In Ayurveda, anxiety is referred to as “Chittodvega” or “Chittavikara.” While specific shlokas (verses) mentioning anxiety may not be available in classical Ayurvedic texts, Ayurveda provides a comprehensive understanding of its causes, types, symptoms, and treatment approaches. Let’s explore these aspects based on Ayurvedic principles:
1. Nidana (Causes) of Chittodvega:
Ayurveda identifies various factors that can contribute to the manifestation of anxiety. These include:
- Adhyatmika Hetu (Internal Factors): Internal factors include imbalances in the doshas (Vata, Pitta, and Kapha), disturbances in the mind (Manas), and psychological factors like fear, stress, grief, or trauma.
- Adhibhautika Hetu (External factors): External factors include environmental stressors, such as excessive noise, extreme temperatures, or uncomfortable living conditions.
- Adhidaivika Hetu (Supernatural Factors): Supernatural factors include influences beyond human control, such as planetary effects or negative energies.
2. Types of Chittodvega:
Ayurveda recognizes different types of anxiety based on predominant doshic imbalances and symptoms. These include:
- Vataja Chittodvega: Anxiety associated with Vata dosha imbalance. It is characterized by symptoms like fearfulness, restlessness, racing thoughts, and insomnia.
- Pittaja Chittodvega: Anxiety associated with Pitta dosha imbalance. It manifests as irritability, anger, agitation, and a feeling of being overwhelmed.
- Kaphaja Chittodvega: Anxiety associated with Kapha dosha imbalance. It presents as excessive worry, lethargy, heaviness in the mind, and a tendency to dwell on negative thoughts.
3. Poorvaroopa and Roopa of Chittodvega:
Poorvaroopa refers to the premonitory symptoms that precede the manifestation of anxiety. Roopa refers to the actual symptoms of anxiety. While specific shlokas on Poorvaroopa and Roopa of anxiety may not be available, general signs associated with Chittodvega include restlessness, palpitations, sweating, trembling, difficulty concentrating, and feelings of impending doom.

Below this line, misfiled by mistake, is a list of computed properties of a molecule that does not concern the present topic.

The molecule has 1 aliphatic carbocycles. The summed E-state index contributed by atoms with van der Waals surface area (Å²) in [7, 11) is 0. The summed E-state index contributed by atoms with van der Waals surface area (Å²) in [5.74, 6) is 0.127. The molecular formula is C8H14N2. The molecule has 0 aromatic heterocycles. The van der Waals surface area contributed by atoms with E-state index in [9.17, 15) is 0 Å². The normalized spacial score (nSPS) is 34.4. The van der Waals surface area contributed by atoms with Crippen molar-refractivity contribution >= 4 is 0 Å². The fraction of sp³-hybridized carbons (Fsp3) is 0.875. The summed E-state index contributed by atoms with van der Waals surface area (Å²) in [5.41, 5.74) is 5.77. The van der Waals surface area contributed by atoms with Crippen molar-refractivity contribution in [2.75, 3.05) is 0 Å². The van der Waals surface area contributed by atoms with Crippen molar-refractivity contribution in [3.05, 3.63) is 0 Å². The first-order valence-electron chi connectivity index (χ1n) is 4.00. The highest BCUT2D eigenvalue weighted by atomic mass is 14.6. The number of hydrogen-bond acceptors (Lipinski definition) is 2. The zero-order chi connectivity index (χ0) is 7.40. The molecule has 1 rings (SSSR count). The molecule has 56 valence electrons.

4. Lakshana (Symptoms) of Chittodvega:
Classical Ayurvedic texts do not mention specific shlokas regarding the symptoms of anxiety. However, anxiety is generally characterized by psychological and physical manifestations, such as excessive worry, fearfulness, panic attacks, rapid heartbeat, shortness of breath, gastrointestinal disturbances, and sleep disturbances.
5. Samprapti (Pathogenesis) of Chittodvega:
The exact samprapti or pathogenesis of anxiety is not explicitly described in classical Ayurvedic texts. However, Ayurveda considers the involvement of disturbed doshas, aggravated agni (digestive fire), impaired ojas (vital energy), and disturbed mind (Manas) as contributing factors in the manifestation of anxiety disorders.
6. Chikitsa Sutra (Treatment Principles) for Chittodvega:
Ayurvedic treatment of Chittodvega involves a comprehensive approach to restore balance in the doshas, strengthen the mind, and promote overall well-being. The treatment principles for anxiety include:
- Sattvavajaya Chikitsa: Psychotherapeutic approaches focusing on calming the mind, promoting positive thoughts, and cultivating emotional balance.
- Medhya Rasayana: The use of rejuvenating herbs and formulations that support mental clarity, cognitive function, and emotional stability. Examples include Brahmi (Bacopa monnieri) and Ashwagandha (Withania somnifera).
- Nidra Vihara: Regulating sleep patterns, practicing relaxation techniques, and adopting a balanced daily routine.
7. Suggestive Shodhana Chikitsa:
Shodhana Chikitsa, or purification therapies, are often employed in Ayurveda for various conditions. While there may not be specific shlokas regarding Shodhana Chikitsa for anxiety, certain detoxification therapies like Panchakarma, including Virechana (therapeutic purgation) and Basti (medicated enema), may be recommended in some cases to balance the doshas and promote overall well-being.
8. Ayurvedic Medicines and Formulations:
Classical Ayurvedic texts mention numerous medicinal herbs and formulations that are believed to support mental health and address anxiety-related symptoms. Some commonly used herbs include Brahmi (Bacopa monnieri), Shankhpushpi (Convolvulus pluricaulis), Jatamansi (Nardostachys jatamansi), and Ashwagandha (Withania somnifera). These herbs are often used individually or in combination to formulate Ayurvedic medicines, such as Saraswatarishta, Brahmi Vati, and Ashwagandharishta.
It’s important to note that Ayurvedic treatment should be personalized, and consulting with a qualified Ayurvedic practitioner is recommended to receive an accurate diagnosis and tailored treatment plan for anxiety or any other health condition.